- Allulose is a relatively new type of sweetener that many people have not heard of.
- Allulose is a naturally occurring sugar that is found in plant foods in very small amounts. It is also commercially produced from corn or fructose.
- Allulose is naturally low in calories. It contains about 10 percent of the calories of the same amount of table sugar and is about 70% as sweet.
- Allulose does not increase blood glucose and does not promote the growth of the kinds of bacteria in the mouth that cause cavities.
- Allulose is safe to consume and permitted for use in foods and beverages by the U.S. Food and Drug Administration (FDA).
When we think about sugar, most of us probably think about the same kind—the granulated kind used to bake cookies or sweeten coffee. But there are many different types of sugars—some of which many people are not familiar with. In a 2021 IFIC consumer survey, only 15% of consumers had heard of a type of sugar called allulose.
Where does allulose come from?
Allulose is considered a rare sugar because it is found naturally only in small quantities in plant foods such as brown sugar, maple syrup, wheat and dried fruits like figs and raisins. Allulose is also commercially produced, although it’s not as commonly used as other sugars in packaged foods and beverages or as a tabletop sweetener. This may change in the future, as scientists have only recently discovered ways to produce allulose on a larger scale by deriving it from corn or fructose.
How is allulose different from other sugars?
Sugars are known for their sweet taste. Allulose is about 70% as sweet as sucrose (also known at table sugar) but contains only about 10% as many calories. There are approximately 0.4 calories per gram in allulose, compared with four calories per gram in sucrose.
The amount and frequency of consuming sugars can increase our risk for developing dental cavities. But allulose is different in this regard. Because it is not metabolized in the mouth, allulose does not contribute to enamel erosion, nor does it promote the growth of oral bacteria that is associated with cavity formation.
Even though allulose is a type of sugar and its chemical formula (C6H12O6) is the same as fructose and glucose, allulose’s physiological impact is different from that of traditional sugars. Because of this difference, the U.S. Food and Drug Administration (FDA) has decided that allulose can be counted toward the grams of “Total Carbohydrate” on the Nutrition Facts label instead of “Total Sugars” or “Added Sugars.”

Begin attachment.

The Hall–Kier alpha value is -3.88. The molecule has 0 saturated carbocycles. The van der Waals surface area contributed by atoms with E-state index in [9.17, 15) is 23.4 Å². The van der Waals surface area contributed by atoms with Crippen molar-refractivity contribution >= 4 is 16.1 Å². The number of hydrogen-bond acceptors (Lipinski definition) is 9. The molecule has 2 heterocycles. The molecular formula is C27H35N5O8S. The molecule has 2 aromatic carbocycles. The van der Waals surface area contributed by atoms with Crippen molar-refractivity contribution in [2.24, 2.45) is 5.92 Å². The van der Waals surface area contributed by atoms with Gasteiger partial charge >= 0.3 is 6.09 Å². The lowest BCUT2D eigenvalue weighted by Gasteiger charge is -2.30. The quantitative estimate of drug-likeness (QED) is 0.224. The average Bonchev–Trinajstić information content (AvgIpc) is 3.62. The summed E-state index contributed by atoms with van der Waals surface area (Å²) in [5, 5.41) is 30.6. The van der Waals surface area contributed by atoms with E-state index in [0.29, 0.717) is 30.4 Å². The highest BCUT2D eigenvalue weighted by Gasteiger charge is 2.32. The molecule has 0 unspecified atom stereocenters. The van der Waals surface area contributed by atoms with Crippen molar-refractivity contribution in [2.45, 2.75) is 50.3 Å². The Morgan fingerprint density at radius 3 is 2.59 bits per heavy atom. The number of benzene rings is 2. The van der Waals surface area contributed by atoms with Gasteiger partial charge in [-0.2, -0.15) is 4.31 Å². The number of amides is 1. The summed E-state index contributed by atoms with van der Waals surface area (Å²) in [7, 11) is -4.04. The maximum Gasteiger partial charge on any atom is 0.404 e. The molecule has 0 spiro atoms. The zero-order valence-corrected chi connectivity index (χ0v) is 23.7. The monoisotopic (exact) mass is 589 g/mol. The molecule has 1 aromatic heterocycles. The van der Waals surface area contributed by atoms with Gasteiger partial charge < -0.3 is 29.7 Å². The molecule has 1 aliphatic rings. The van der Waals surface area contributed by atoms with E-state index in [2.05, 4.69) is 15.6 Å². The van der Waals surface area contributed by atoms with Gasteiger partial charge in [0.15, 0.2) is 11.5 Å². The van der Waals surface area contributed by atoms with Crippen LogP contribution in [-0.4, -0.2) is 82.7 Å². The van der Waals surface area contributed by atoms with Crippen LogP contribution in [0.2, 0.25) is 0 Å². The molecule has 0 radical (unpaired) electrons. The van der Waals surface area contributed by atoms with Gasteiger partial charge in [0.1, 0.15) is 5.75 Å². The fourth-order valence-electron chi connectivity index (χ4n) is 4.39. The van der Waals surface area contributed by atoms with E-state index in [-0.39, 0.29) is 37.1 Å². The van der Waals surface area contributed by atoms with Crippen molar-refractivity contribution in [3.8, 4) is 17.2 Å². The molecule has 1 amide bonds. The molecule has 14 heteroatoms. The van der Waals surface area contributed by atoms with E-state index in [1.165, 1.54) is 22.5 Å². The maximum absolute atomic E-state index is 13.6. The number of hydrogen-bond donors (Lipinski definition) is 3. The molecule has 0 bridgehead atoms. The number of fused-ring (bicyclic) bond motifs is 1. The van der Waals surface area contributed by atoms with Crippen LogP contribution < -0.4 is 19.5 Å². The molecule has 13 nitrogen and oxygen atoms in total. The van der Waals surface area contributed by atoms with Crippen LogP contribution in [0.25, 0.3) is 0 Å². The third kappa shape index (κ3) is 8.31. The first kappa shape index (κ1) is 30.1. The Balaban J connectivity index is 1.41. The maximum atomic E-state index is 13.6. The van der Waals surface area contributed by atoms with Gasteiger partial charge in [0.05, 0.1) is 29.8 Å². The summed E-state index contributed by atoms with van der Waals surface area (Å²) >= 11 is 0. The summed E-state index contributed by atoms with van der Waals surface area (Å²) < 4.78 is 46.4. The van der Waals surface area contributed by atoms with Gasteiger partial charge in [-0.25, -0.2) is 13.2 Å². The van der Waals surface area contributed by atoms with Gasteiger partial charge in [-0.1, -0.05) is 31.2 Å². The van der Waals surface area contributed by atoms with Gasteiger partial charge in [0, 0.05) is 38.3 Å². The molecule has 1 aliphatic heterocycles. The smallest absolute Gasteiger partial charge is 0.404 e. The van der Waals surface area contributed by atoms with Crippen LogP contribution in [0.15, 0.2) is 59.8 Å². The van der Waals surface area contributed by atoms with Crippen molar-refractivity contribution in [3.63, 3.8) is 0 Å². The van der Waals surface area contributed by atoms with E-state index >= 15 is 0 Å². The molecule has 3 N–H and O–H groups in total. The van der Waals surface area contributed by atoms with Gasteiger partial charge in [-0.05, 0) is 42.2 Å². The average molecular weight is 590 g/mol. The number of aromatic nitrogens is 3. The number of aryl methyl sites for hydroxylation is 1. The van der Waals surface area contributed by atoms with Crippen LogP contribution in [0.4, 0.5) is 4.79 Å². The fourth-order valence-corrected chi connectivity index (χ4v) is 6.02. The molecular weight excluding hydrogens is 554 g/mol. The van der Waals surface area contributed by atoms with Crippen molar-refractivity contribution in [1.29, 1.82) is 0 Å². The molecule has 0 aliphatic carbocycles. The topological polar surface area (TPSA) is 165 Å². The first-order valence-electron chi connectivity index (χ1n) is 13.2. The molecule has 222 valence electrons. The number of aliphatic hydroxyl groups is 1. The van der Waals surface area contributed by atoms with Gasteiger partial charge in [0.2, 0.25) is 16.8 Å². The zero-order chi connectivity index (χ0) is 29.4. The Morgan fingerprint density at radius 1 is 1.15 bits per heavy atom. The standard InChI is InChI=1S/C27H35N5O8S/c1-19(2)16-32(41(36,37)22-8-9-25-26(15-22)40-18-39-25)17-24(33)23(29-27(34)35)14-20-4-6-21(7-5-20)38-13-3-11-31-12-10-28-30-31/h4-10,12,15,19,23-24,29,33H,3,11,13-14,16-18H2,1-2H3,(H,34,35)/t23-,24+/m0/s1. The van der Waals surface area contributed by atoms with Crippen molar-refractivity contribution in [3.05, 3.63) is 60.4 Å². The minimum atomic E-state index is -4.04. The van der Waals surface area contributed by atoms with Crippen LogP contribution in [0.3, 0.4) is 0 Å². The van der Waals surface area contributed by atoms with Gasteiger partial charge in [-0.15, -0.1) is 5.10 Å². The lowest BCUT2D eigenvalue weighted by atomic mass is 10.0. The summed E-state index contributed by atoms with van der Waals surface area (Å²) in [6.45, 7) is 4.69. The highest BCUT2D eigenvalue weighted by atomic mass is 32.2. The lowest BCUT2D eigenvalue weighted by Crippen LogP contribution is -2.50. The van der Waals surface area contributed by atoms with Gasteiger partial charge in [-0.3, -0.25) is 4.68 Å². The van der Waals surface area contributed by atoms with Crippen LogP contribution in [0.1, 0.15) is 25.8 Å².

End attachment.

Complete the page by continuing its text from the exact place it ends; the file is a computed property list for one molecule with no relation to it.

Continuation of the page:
How is allulose digested?
Allulose is a monosaccharide—a single molecule of sugar—so there is technically no digestion that takes place after it’s consumed. Instead, allulose is rapidly absorbed by the body and is excreted intact. About 70% of the allulose we consume is absorbed by the small intestine and eventually leaves the body via urine, usually within 24 hours. The remaining 30% leaves the body after passing through the large intestine, usually within 48 hours. As a result of the way our bodies handle allulose, allulose does not increase blood glucose or insulin levels.
Due to its lack of impact on blood glucose, allulose has gained attention among those who follow a ketogenic (“keto”) diet, which restricts carbohydrate and sugar intake so that the body begins making and using a separate energy source called ketone bodies.
Is allulose safe to consume?
Allulose is safe to consume. The FDA has raised no questions or objections to four separate Generally Recognized As Safe (GRAS) notifications filed for allulose in 2012, 2014, 2017 and 2020.
GRAS is a regulatory review process used by the FDA to determine if scientific evidence and information about the intended use of a substance is widely known and that a consensus exists about its safety among qualified experts.
Stay close—there may be more to come on allulose!
Allulose is a relative newcomer to the food scene. It is not a common ingredient in packaged foods yet, but it is available in granulated and liquid forms as a tabletop sweetener. Stay tuned, as research on allulose and other rare sugars is only beginning to shed light on the role that these sugar alternatives can play in human nutrition.